EXCLUSIVE As diversity of fund advice lags, US SEC advisers ask for details on race, gender

July 6 (Reuters) – Mutual fund boards would be required to disclose information about the gender diversity and racial diversity of their directors under a rule change recommended to the leading U.S. securities regulator.

The suggestion for an advisory subcommittee of the U.S. Securities and Exchange Commission, which would require additional approval, goes further than members of the subcommittee pointed out in the spring and reflects the growing attention of other circles on the lack of diversity in the financial sector.

At present, there is “virtually no representation of women and minorities” on the boards of directors that set the policies of the US $ 29.3 trillion mutual fund industry, Gilbert Garcia, chairman of the subcommittee and managing partner of a Houston investment firm, said in an interview on Monday.

Garcia said the subcommittee didn’t have a specific set of disclosures in mind, but said in general, more data should lead to more diversity. “The theory is that by being transparent about this, market forces will change the makeup” of boards, he said.

The push for new information is in line with other measures aimed at showing the lack of representation of women and minorities in many areas of American business. A new Illinois law requires public companies headquartered in the state to disclose the race and gender of each director, for example. Read more

Fund boards are separate from the directors who run publicly traded asset management firms like BlackRock Inc (BLK.N) or T. Rowe Price Group (TROW.O), and are traditionally less overseen by the public. Fund councils oversee areas such as the fees that funds pay to managers and their performance.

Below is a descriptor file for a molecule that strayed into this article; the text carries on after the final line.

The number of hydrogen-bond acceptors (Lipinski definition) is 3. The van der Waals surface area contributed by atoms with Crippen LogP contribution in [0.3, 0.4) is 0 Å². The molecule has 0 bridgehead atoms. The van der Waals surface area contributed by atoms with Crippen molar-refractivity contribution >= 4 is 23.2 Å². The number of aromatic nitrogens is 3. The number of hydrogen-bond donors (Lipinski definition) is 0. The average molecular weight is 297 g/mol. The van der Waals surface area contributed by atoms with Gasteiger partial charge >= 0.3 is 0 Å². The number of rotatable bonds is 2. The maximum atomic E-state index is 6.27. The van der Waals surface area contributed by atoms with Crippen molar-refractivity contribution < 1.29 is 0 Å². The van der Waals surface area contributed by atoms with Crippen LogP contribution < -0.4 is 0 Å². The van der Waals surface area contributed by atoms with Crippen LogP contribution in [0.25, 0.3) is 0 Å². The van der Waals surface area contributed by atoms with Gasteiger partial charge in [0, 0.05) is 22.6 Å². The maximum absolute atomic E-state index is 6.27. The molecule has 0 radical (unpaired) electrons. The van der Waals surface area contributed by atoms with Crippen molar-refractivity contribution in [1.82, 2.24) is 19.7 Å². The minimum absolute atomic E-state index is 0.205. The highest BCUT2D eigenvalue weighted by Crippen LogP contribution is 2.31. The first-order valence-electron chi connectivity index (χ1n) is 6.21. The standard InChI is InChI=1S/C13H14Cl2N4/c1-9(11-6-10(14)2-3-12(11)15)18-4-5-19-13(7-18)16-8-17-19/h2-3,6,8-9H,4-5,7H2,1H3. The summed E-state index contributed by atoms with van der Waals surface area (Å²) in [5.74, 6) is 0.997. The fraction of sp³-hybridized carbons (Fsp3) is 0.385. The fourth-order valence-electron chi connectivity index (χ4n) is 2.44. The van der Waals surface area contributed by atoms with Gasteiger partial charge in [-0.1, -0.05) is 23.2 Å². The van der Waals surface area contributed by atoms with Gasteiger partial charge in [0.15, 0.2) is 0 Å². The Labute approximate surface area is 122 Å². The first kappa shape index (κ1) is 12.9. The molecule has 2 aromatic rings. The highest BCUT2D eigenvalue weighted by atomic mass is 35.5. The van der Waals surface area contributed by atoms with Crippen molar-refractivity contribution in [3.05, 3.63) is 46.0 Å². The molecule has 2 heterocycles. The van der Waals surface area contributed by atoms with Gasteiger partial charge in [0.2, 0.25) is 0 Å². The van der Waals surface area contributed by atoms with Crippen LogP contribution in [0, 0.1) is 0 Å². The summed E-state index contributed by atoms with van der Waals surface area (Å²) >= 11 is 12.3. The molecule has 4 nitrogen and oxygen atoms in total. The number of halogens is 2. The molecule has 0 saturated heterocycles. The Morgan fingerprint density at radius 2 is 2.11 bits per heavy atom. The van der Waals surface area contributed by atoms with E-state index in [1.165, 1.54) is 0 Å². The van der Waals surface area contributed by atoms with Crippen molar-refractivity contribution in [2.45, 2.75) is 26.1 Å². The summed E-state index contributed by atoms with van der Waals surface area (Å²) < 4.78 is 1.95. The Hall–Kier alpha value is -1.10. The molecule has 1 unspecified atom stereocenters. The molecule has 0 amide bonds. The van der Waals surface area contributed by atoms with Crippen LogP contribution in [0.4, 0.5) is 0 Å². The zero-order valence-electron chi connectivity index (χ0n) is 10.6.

Garcia had said on March 19 that the subcommittee would likely recommend other changes, including that investment advisers report on the race and gender of officers. Read more

The idea remains among the official recommendations the subcommittee made to the SEC’s asset management advisory committee ahead of its Wednesday meeting, according to a report from the subcommittee.

Other recommendations include calls for demographic details on the workforce of fund companies, new SEC guidelines on how asset managers are chosen, and a study on how the rules for political input. could influence asset allocation to the detriment of small businesses owned by women and minorities.


Gary Gensler, the SEC chairman appointed by US President Joe Biden this year, told a conference last month that he asked staff to come up with details on “human capital disclosure” which could include information on diversity and other demographics of the workforce. Read more

Skeptics fear Gensler and other officials will pass difficult-to-enforce regulations in areas other than traditional finance. Beyond social issues such as board diversity, these include climate change considerations and executive compensation measures. Read more

Speaking on Tuesday at a panel hosted by the conservative Competitive Enterprise Institute that was webcast, Jennifer Schulp, director of financial regulatory studies at the Cato Institute think tank in Washington, said that the SEC could act too quickly or overstep its mandate.

“We’re going to suffer from the rush here,” she said.

A February survey by the Investment Company Institute, a fund industry trade group, and the affiliated Board of Independent Directors found that women make up 30% of all independent fund directors and that racial minorities represent 11%, although both figures increased significantly among independent directors who were appointed and started serving in 2019.

When asked about the subcommittee’s recommendations, Thomas Kim, chief executive of IDC, said in an emailed statement that he has a diversity and inclusion task force “committed to taking action. concrete measures to foster a more diverse and inclusive community of fund managers. We also look forward to working with other industry players, including the SEC, on this important issue. “

Reporting by Ross Kerber in Boston Editing by Matthew Lewis

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